Maraming Salamat Po, Ma’am Gigi

Today was Dr. Grace Javier Alfonso’s last day as Chancellor of the UP Open University. It brings up a lot of memories and stirs a lot of strong emotions.

It was around a year ago when I realized that I had only had a meaningful working relationship with one big boss my whole life. Of course, it’s not that simple, given how the university is organized. I follow orders and requests coming from a number of people. But all of us ultimately answer to one person.

Immediately after earning my Master’s degree in 2007, I applied for a job a second time at the UP Open University, specifically stating the office I wanted to be part of. Unfortunately, it seemed that they didn’t want or need me. That would have been the end of it. But another office picked up my application. They had other applicants to consider, who were either more experienced, or more gifted than I was. But even though I was at the bottom of that list, they stuck with their decision to include me all the same. That is why I am eternally grateful to Dr. Alexander Flor and Dr. Melinda Bandalaria and I will always be loyal to the Faculty of Information and Communication Studies.

Of course, I am also grateful for Chancellor Alfonso for allowing FICS to proceed in taking me in. It was definitely a turning point in my life. But it was her role in my life milestones later on which I will always credit her the most.

It would be nearly a month after my first day on the job when I finally met the big boss. I was at the UPOU Faculty Room in my little cubicle minding my own business, or more accurately, trying to look like I was busy, when she went in and proceeded to the next room, where the senior faculty members’ desks where at. She went to talk to my Dean, Dr. Flor. When their discussion ended, he officially introduced me to her, and I will never forget her first words to me, as she looked at me with a smile.

It’s nice to finally meet you, anak… Madami akong ipapagawa sa iyo.

Of course, the best I can say is, sige lang po! But I was really thinking something along the lines of, oh shit, there goes my plans for a quiet career as a junior faculty…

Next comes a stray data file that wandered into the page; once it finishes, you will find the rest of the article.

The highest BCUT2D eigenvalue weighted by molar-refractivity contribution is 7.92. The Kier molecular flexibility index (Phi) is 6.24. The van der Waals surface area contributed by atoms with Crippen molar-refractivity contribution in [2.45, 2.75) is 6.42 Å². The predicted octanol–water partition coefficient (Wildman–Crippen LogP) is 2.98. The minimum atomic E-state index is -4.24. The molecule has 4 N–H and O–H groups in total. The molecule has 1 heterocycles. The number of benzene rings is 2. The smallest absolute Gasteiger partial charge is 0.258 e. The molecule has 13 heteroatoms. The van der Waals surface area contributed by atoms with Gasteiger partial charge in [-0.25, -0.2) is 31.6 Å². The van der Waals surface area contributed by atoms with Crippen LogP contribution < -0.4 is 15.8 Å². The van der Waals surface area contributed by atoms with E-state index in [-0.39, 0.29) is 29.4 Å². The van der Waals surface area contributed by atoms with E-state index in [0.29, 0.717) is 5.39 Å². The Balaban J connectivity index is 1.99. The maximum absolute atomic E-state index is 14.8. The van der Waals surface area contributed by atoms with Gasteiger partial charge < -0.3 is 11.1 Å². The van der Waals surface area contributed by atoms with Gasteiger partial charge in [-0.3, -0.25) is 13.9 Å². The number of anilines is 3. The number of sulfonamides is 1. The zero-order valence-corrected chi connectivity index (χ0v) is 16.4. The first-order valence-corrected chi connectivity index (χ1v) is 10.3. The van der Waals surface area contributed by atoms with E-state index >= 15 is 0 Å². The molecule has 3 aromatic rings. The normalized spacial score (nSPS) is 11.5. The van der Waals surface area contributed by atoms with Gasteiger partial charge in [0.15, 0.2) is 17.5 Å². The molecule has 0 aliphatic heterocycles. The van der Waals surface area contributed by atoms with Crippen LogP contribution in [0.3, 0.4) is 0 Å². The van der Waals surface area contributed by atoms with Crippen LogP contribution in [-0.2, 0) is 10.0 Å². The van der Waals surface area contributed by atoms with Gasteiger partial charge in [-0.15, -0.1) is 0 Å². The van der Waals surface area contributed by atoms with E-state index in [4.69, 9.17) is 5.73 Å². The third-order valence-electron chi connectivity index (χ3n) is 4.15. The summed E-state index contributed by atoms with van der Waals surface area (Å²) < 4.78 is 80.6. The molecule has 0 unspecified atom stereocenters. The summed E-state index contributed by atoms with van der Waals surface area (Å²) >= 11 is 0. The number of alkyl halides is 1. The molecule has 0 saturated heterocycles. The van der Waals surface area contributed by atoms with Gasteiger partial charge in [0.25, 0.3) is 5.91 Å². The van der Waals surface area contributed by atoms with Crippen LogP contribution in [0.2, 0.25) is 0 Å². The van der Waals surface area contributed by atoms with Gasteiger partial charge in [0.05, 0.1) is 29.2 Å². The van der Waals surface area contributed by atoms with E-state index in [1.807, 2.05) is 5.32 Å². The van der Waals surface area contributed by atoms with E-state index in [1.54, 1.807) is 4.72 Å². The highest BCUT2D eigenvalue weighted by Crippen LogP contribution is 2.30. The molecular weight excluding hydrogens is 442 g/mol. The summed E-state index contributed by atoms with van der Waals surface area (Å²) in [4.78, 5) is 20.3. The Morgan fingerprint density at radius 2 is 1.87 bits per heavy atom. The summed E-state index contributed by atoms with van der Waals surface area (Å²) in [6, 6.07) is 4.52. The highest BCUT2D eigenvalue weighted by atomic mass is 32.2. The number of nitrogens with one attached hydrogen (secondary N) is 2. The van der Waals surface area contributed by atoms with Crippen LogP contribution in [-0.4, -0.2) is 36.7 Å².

I had no clue as to what was in store for me.

It wasn’t long before I found myself sitting on an honorary seat in the UPOU Chancellor’s Advisory Council. I was barely 30 years old straight out of grad school and being asked to either provide advice, or worse, actually make major decisions on how to run a university I barely knew from the inside. I thought it was a great honor to be entrusted with that power and responsibility. Then reality sank in.

It was difficult. Overwhelming. I had wanted to quit. Several times. You had to understand that this was before the UP Charter change that ushered in the new salary rates that UP faculty enjoy today. Had I not been single and living with my dad, I’d never live a life I wanted on my own with that salary. The administrative work that was the source of huge amounts of stress provided a monthly honorarium that would not even be enough to pay for a day of confinement in the hospital when I eventually broke down due to stress.

It just wasn’t worth it. I had found a passion for teaching. But I could barely live with the other responsibilities that were tied in with being a teacher at UPOU. This negativity was compounded by the realization that even though I did as much work as the other mid-level managers, I did not receive the same benefits they had. For a time, I regarded myself as the lowest paid IT manager in the country.

Two years into the job, I finally said to myself I have had enough. It was also not helping that I was struggling to move on from a failed long-term relationship. So, I built the nerve to walk into the Chancellor’s office to ask that I be allowed me to resign. At the very least I was going to negotiate that I be relieved of my administrative duties that had helped destroy my self-confidence and brought me on the brink of depression, neither of which anybody really knew about.